Creating a VR Experience to Teach Teens about Opioid Addiction

So for the next year I will be working on a research project building a VR game that works as an educational tool for understanding Opioid Addiction.

We are still at a a brainstorming stage but we want it to be an experience that teaches teens how to identify people with opioid addiction, form empathic bonds with digital characters that struggle with the illness, as well as detailing the course of treatment and maintenance.

During our brainstorming session we decided we want the game to have light RPG elements where the players engage in decision making and face the consequences of their actions (Much like Telltale/Quantic dream). We also want each chapter in the game to end with a reflection that the participants can discuss.

One of our main ideas is to detail a story of a family (mother, father, daughter, son) dealing with opioid addiction with the son. We were thinking of maybe different chapters focusing on the perspective of different characters that the player has to fill in for. (Much like That Dragon, Cancer).

We are still in a state of flux so none of this might actually make it into the final cut but I really want to be open to all the possibilities, which is Why I’ve come here.

I’d Really like your help, if you know of any good research using VR as an educational tool for mental illness especially Addiction or any article really. Any advice or suggestion is welcome.


I LOVE this idea. I don’t have research to point you to, but I can lend some weight to the need for this. I’m at a public university and we’re trying to find ways to educate AODA issues in an interactive and meaningful way instead of only passive campaigns (which have their own benefit, of course). Many colleges have game rooms, and I can see a use for this as a training/awareness tool at wellness fairs and other events. It would be a great community to propose the game to, once/if it’s developed.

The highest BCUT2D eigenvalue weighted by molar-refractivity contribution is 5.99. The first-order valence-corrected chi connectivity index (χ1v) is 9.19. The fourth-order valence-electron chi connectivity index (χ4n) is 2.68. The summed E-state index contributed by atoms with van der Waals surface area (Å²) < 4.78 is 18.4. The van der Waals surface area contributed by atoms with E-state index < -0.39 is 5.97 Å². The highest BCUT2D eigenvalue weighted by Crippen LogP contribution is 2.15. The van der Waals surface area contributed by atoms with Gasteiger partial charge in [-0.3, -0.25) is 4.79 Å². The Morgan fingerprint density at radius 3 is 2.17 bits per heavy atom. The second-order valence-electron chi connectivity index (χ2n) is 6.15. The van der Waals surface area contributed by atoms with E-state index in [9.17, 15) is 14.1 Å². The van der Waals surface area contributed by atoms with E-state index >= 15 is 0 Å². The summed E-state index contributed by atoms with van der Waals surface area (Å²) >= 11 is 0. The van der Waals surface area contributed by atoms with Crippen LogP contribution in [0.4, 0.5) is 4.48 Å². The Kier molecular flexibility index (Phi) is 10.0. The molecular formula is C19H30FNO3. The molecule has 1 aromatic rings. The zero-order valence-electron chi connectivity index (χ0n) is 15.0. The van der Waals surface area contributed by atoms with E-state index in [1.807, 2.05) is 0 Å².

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I love this idea! One thing you might want to consider is the approach you take to talking about treatments. For example, 12-step recovery programs and a strict disease/illness approach might not work for everyone. The language may feel disempowering for individuals and families, and this framing may not actually reduce stigma (e.g., Corrigan and Watson’s 2004 article At Issue: [At Issue: Stop the Stigma: Call Mental Illness a Brain Disease](; Gergel’s 2014 “Too similar, too different: the paradoxical dualism of psychiatric stigma”. In any case, happy to talk more about it. I’m with Isabela Granic’s GEMH Lab at Radboud and have a background in public health (specifically addictions), developmental psychopathology and mental health recovery. Best of luck! [Edit: Sorry; I used the link button but you still get the enormous link itself rather than the link text!]

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Thanks so much for the reply, I am personally very invested in this. Ever since I was a teen I’ve always been involved in Substance Use related community services. Growing up, I always thought I would be an addictions psychiatrist because its a population I had always been exposed to and felt comfortable working with. When I got to medschool I fell in love with Child and Adolescent psychiatry (Especially the idea of early intervention) and Geek Therapy along with it. All of these experience me make me the person I am today and I am blessed to have found my place in a research study like this one that just so elegantly places all these peices of my identity together.

I looked up the paper on google cause the link wouldnt send. Im excited to read the article and get back to you on it. Its fascinating how often attempts to lessen stigma or adress issues in media can be counterproductive. Its our responsibility as clinicians to always evaluate the literature for feedback and be able to discern what works vs what doesn’t. I’ll get back to you as soon as I finish the paper,

Thanks so much for your contribution.